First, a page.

Saturday, November 21, 2015

Today's Zoo Field trip Handout

Put together some handouts to help the young'ns with "process." After our last Zoo trip, I noticed most everybody took about the same amount of time on all their drawings. I asked them to try more variation, starting with quicksketches and eventually adding in a few renders.

Making those “process” sequences: 10 seconds on the sketch, then rush to the scanner–-5 minutes to scan, then pull the paper out, make three more lines, and scan it again….

I’m trying to force myself to show the students unpolished work, unexceptional work (all my own, of course). Easier to see the process when the drawing is missing real magic.

But these are kinda fun.
Posted for Ellis & Tom (doubt anyone else will be interested much): Here's the list of drawing requirements for the day. The Zoo opens at 10 AM, closes at 5. We worked all day, but only a few people managed to fulfill their full quota. Guess I'm the kinda Doctor who likes to over-prescribe.


Tom Moon said...

Love your checklist, although I too would certainly be daunted by the amount of work requested!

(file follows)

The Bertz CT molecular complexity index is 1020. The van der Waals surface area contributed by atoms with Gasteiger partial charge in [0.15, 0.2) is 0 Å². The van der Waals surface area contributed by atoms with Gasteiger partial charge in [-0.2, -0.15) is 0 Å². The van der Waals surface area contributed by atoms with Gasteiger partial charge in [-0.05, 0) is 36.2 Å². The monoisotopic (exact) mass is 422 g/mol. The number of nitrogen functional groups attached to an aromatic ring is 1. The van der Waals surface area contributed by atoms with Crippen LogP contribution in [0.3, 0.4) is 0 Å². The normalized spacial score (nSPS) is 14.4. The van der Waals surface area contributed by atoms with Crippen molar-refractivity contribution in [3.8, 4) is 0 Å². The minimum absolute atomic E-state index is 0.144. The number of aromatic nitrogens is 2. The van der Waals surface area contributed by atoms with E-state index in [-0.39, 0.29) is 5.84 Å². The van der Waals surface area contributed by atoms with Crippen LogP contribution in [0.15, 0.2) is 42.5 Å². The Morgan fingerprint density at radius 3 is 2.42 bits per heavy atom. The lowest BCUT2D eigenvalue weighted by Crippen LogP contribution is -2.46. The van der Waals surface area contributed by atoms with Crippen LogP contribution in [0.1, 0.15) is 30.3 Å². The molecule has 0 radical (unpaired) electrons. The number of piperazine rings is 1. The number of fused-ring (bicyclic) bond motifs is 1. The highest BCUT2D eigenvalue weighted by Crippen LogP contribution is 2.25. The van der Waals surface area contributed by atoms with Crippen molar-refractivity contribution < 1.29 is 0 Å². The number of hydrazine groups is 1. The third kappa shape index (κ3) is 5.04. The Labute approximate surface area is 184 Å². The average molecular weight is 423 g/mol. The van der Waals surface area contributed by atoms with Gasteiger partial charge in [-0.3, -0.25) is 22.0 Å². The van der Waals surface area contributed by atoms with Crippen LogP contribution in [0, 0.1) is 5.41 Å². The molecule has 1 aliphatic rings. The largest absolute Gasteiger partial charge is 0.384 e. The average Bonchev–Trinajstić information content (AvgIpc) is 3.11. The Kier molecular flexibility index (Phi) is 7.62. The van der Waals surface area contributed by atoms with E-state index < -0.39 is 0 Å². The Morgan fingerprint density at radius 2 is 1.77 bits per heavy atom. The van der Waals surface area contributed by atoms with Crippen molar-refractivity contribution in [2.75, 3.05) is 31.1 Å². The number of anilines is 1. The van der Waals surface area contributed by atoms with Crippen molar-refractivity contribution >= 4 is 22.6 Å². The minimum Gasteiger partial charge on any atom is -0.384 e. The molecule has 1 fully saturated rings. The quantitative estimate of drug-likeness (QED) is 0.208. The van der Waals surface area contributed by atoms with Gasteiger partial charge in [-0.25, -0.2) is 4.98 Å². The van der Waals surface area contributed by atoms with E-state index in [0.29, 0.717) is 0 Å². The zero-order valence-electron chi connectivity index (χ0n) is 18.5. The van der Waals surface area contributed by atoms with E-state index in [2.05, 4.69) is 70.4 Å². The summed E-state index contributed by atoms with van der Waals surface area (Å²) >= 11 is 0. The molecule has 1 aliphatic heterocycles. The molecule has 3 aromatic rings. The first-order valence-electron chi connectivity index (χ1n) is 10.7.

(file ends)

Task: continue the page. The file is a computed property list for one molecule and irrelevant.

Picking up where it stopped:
Your animal drawing demos are fantastic. I'm learning how to draw animals just by reading them online here.

MrGoodson2 said...

Gad Marty. That's a semester's worth of work. Great examples though. Student types need to break that "doing it right" mental block. Doodle to greatness.

BDMontag said...

Who are your students? I mean are they fine arts BA BFA candidates or some sort of illustration, graphics, game-art students. Fine artist would crumble up your "assignment" sheet and use air quotes every time they said the word "assignment". But boy would they have some deep feelings connecting to the animals at the end of class crit. (Flashback nightmares)

Davis Chino said...

Thanks, dudes. Ben, re: the image of BFA students bonding with animals, it is to, my students are (almost) all seniors in either the animation or illustration program. They've all been very accepting of my ways...and the means I'm asking them to use. We've gone pretty hardcore on doing this the traditional way (anatomy, movement, construction in our drawings, etc.). I do a lot of drawings for everyone--most of the drawings I did on the field trip were done for students as lessons (I give them the sketches usually--using loose leaf paper pinned to a clipboard seems to work best).

And Ellis, you're right, I'm trying to break them from working too slowly too much. Methodical is good, but trying to get them to mix in some speed of execution, which hopefully builds speed of thought.

Or something.

They've asked me to teach a second class next semester--illustration. Zoinks! I will have a lot of work to do to build an illustration class. Suggestions?